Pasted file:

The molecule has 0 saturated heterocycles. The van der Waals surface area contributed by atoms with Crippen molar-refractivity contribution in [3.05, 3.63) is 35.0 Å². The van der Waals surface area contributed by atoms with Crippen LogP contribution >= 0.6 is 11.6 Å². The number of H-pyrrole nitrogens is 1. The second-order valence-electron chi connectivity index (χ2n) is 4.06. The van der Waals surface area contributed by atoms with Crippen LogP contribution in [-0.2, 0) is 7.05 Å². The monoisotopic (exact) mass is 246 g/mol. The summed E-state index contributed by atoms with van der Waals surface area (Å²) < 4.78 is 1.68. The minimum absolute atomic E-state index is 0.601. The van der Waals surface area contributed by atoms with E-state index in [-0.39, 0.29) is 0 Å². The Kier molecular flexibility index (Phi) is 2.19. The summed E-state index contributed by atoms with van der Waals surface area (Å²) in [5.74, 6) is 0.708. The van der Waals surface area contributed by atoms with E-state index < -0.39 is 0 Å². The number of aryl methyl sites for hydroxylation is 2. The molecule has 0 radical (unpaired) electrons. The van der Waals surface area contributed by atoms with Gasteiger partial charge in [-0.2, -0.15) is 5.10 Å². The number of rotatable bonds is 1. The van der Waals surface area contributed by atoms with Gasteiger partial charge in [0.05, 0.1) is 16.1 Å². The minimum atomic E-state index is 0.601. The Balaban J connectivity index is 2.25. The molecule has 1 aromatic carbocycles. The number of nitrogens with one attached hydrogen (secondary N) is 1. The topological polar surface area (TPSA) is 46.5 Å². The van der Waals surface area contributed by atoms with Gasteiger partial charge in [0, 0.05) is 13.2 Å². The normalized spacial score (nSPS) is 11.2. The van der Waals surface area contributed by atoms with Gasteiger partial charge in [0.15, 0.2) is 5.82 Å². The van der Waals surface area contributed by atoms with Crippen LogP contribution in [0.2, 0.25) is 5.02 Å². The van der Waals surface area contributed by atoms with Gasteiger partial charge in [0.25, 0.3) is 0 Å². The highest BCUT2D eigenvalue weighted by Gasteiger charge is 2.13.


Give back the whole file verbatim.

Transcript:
The molecule has 0 saturated heterocycles. The van der Waals surface area contributed by atoms with Crippen molar-refractivity contribution in [3.05, 3.63) is 35.0 Å². The van der Waals surface area contributed by atoms with Crippen LogP contribution >= 0.6 is 11.6 Å². The number of H-pyrrole nitrogens is 1. The second-order valence-electron chi connectivity index (χ2n) is 4.06. The van der Waals surface area contributed by atoms with Crippen LogP contribution in [-0.2, 0) is 7.05 Å². The monoisotopic (exact) mass is 246 g/mol. The summed E-state index contributed by atoms with van der Waals surface area (Å²) < 4.78 is 1.68. The minimum absolute atomic E-state index is 0.601. The van der Waals surface area contributed by atoms with E-state index in [-0.39, 0.29) is 0 Å². The Kier molecular flexibility index (Phi) is 2.19. The summed E-state index contributed by atoms with van der Waals surface area (Å²) in [5.74, 6) is 0.708. The van der Waals surface area contributed by atoms with E-state index < -0.39 is 0 Å². The number of aryl methyl sites for hydroxylation is 2. The molecule has 0 radical (unpaired) electrons. The van der Waals surface area contributed by atoms with Gasteiger partial charge in [-0.2, -0.15) is 5.10 Å². The number of rotatable bonds is 1. The van der Waals surface area contributed by atoms with Gasteiger partial charge in [0.05, 0.1) is 16.1 Å². The minimum atomic E-state index is 0.601. The Balaban J connectivity index is 2.25. The molecule has 1 aromatic carbocycles. The number of nitrogens with one attached hydrogen (secondary N) is 1. The topological polar surface area (TPSA) is 46.5 Å². The van der Waals surface area contributed by atoms with Gasteiger partial charge in [0, 0.05) is 13.2 Å². The normalized spacial score (nSPS) is 11.2. The van der Waals surface area contributed by atoms with Gasteiger partial charge in [0.15, 0.2) is 5.82 Å². The van der Waals surface area contributed by atoms with Crippen LogP contribution in [0.2, 0.25) is 5.02 Å². The van der Waals surface area contributed by atoms with Gasteiger partial charge in [0.25, 0.3) is 0 Å². The highest BCUT2D eigenvalue weighted by Gasteiger charge is 2.13.